|US20040142308 *||Dec 29, 2003||Jul 22, 2004||Marcus Brian I.||Electronic educational toy appliance having a touch sensitive surface|
|US20040142309 *||Dec 29, 2003||Jul 22, 2004||Marcus Brian I.||Computer software and portable memory for an electronic educational toy having a touch sensitive surface|
|US20040142310 *||Dec 29, 2003||Jul 22, 2004||Marcus Brian I.||Electronic educational toy appliance having a touch sensitive surface teaching letters words and numbers|
|US20040142311 *||Jan 12, 2004||Jul 22, 2004||Marcus Brian I.||Computer software and portable memory for an electronic educational toy having a contact sensitive display screen|
|US20040146843 *||Jan 12, 2004||Jul 29, 2004||Marcus Brian I.||Electronic educational toy having a contact-sensitive display screen|
|US20040146844 *||Jan 12, 2004||Jul 29, 2004||Marcus Brian I.||Electronic educational toy having a contact-sensitive display screen|
|US20040205258 *||May 3, 2004||Oct 14, 2004||Microsoft Corp.||System for allocating resources in a computer system|
|US20040216137 *||May 13, 2004||Oct 28, 2004||Microsoft Corporation||System and method for user mode applications to register to receive kernel mode device related events|
|US20040219495 *||Jun 7, 2004||Nov 4, 2004||Marcus Brian I.||Method and apparatus for promoting alphabetic and mathematic learning using a computerized educational toy appliance|
|US20040243639 *||Jun 25, 2004||Dec 2, 2004||Apple Computer, Inc.||Computer system for automatically instantiating tasks designated by a user|
|US20040246211 *||Jun 9, 2003||Dec 9, 2004||Leapfrog Enterprises, Inc.||Writing stylus for electrographic position location apparatus|
|US20050003812 *||Mar 12, 2004||Jan 6, 2005||Nec Corporation||Multiple wireless remote interfaces to a single server|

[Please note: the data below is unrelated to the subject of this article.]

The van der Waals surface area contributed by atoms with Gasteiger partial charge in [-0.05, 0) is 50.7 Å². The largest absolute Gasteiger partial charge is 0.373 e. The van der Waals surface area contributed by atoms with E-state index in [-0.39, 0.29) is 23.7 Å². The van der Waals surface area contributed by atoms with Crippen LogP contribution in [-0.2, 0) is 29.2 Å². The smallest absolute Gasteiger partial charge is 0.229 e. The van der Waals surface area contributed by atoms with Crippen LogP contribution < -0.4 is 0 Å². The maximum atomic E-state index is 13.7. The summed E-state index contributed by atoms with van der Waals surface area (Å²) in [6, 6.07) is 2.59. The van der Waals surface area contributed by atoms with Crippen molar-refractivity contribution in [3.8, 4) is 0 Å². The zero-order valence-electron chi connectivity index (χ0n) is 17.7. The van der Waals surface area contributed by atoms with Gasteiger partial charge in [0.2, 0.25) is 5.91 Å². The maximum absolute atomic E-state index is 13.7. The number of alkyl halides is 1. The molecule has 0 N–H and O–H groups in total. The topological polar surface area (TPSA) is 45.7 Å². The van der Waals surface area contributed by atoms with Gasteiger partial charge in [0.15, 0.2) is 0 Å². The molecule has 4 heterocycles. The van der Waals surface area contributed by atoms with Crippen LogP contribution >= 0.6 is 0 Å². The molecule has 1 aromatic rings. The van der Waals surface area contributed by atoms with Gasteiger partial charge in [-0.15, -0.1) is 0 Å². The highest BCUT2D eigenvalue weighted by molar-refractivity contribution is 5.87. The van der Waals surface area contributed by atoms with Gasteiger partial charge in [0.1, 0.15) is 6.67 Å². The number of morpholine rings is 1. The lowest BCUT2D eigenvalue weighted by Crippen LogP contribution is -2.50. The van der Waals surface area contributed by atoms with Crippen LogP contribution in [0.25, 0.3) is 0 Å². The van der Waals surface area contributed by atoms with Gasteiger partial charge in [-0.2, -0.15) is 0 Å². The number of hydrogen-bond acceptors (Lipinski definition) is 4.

|US20050055647 *||Mar 31, 2004||Mar 10, 2005||Chung-Hui Chen||System and method for switching software functions|
|US20050082359 *||Apr 22, 2004||Apr 21, 2005||James Marggraff||Print media information systems and methods|
|US20050088414 *||Nov 1, 2004||Apr 28, 2005||Microsoft Corporation||Input device with forward/backward control|
|US20050154269 *||Jan 12, 2005||Jul 14, 2005||University Of Toledo||Noninvasive birefringence compensated sensing polarimeter|
|US20050179674 *||Feb 17, 2004||Aug 18, 2005||Microsoft Corporation||Pen data capture and injection|
|US20050206619 *||May 20, 2005||Sep 22, 2005||Microsoft Corporation||Computer input device with digit support and natural position actuators|
|US20050219591 *||Apr 22, 2004||Oct 6, 2005||James Marggraff||Print media information systems and methods|
|US20050225530 *||Jun 6, 2005||Oct 13, 2005||Microsoft Corporation||Application programming interface that maps input device controls to software actions (divisional)|
|US20050283734 *||May 27, 2005||Dec 22, 2005||Surfcast, Inc., A Delaware Corporation||System and method for simultaneous display of multiple information sources|
|US20060038786 *||Oct 25, 2005||Feb 23, 2006||Microsoft Corporation||Input device with forward/backward control|
|US20060050057 *||Oct 25, 2005||Mar 9, 2006||Microsoft Corporation||Input device with forward/backward control|